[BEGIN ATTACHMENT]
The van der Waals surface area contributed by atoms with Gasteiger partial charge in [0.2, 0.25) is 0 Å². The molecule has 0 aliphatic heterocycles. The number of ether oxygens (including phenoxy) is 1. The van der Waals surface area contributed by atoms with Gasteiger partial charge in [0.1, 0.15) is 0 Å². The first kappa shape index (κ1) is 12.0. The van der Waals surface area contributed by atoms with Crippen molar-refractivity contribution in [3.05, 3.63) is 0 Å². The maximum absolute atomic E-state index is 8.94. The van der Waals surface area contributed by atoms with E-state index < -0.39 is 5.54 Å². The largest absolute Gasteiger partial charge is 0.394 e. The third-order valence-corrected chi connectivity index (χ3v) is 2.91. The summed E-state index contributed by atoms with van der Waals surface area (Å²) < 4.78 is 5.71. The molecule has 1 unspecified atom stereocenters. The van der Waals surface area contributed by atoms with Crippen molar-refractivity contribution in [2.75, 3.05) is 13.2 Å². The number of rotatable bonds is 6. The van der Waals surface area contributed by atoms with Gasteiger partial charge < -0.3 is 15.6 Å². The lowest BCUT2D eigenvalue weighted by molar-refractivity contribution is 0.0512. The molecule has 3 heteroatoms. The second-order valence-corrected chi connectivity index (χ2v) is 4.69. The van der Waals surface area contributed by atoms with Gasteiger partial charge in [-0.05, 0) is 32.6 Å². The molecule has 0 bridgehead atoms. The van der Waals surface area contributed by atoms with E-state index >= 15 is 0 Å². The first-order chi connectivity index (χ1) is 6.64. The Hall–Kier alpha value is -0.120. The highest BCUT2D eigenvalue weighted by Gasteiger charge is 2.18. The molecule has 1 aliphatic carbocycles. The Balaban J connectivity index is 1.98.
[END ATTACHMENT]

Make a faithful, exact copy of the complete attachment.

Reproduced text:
The van der Waals surface area contributed by atoms with Gasteiger partial charge in [0.2, 0.25) is 0 Å². The molecule has 0 aliphatic heterocycles. The number of ether oxygens (including phenoxy) is 1. The van der Waals surface area contributed by atoms with Gasteiger partial charge in [0.1, 0.15) is 0 Å². The first kappa shape index (κ1) is 12.0. The van der Waals surface area contributed by atoms with Crippen molar-refractivity contribution in [3.05, 3.63) is 0 Å². The maximum absolute atomic E-state index is 8.94. The van der Waals surface area contributed by atoms with E-state index < -0.39 is 5.54 Å². The largest absolute Gasteiger partial charge is 0.394 e. The third-order valence-corrected chi connectivity index (χ3v) is 2.91. The summed E-state index contributed by atoms with van der Waals surface area (Å²) < 4.78 is 5.71. The molecule has 1 unspecified atom stereocenters. The van der Waals surface area contributed by atoms with Crippen molar-refractivity contribution in [2.75, 3.05) is 13.2 Å². The number of rotatable bonds is 6. The van der Waals surface area contributed by atoms with Gasteiger partial charge < -0.3 is 15.6 Å². The lowest BCUT2D eigenvalue weighted by molar-refractivity contribution is 0.0512. The molecule has 3 heteroatoms. The second-order valence-corrected chi connectivity index (χ2v) is 4.69. The van der Waals surface area contributed by atoms with Gasteiger partial charge in [-0.05, 0) is 32.6 Å². The molecule has 0 bridgehead atoms. The van der Waals surface area contributed by atoms with E-state index >= 15 is 0 Å². The first-order chi connectivity index (χ1) is 6.64. The Hall–Kier alpha value is -0.120. The highest BCUT2D eigenvalue weighted by Gasteiger charge is 2.18. The molecule has 1 aliphatic carbocycles. The Balaban J connectivity index is 1.98.